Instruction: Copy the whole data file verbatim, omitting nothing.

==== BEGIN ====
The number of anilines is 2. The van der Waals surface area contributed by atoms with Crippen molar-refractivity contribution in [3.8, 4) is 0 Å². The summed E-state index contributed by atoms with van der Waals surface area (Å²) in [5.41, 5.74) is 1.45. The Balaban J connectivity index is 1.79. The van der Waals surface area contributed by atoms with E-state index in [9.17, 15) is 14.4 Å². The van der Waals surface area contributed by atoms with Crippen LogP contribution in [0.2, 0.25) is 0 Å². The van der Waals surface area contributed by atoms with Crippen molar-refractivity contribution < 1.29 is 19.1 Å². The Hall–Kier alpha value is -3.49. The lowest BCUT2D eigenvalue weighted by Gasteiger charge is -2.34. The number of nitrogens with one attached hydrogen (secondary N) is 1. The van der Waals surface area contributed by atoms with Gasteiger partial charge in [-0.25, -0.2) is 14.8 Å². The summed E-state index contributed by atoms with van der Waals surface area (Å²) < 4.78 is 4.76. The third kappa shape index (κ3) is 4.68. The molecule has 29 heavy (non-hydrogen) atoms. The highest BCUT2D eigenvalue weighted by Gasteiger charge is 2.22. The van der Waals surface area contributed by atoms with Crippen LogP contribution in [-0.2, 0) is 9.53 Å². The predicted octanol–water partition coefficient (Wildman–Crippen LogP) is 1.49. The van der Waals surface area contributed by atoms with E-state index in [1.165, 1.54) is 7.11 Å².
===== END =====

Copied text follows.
The number of anilines is 2. The van der Waals surface area contributed by atoms with Crippen molar-refractivity contribution in [3.8, 4) is 0 Å². The summed E-state index contributed by atoms with van der Waals surface area (Å²) in [5.41, 5.74) is 1.45. The Balaban J connectivity index is 1.79. The van der Waals surface area contributed by atoms with E-state index in [9.17, 15) is 14.4 Å². The van der Waals surface area contributed by atoms with Crippen LogP contribution in [0.2, 0.25) is 0 Å². The van der Waals surface area contributed by atoms with Crippen molar-refractivity contribution < 1.29 is 19.1 Å². The Hall–Kier alpha value is -3.49. The lowest BCUT2D eigenvalue weighted by Gasteiger charge is -2.34. The number of nitrogens with one attached hydrogen (secondary N) is 1. The van der Waals surface area contributed by atoms with Gasteiger partial charge in [-0.25, -0.2) is 14.8 Å². The summed E-state index contributed by atoms with van der Waals surface area (Å²) < 4.78 is 4.76. The third kappa shape index (κ3) is 4.68. The molecule has 29 heavy (non-hydrogen) atoms. The highest BCUT2D eigenvalue weighted by Gasteiger charge is 2.22. The van der Waals surface area contributed by atoms with Crippen LogP contribution in [-0.2, 0) is 9.53 Å². The predicted octanol–water partition coefficient (Wildman–Crippen LogP) is 1.49. The van der Waals surface area contributed by atoms with E-state index in [1.165, 1.54) is 7.11 Å².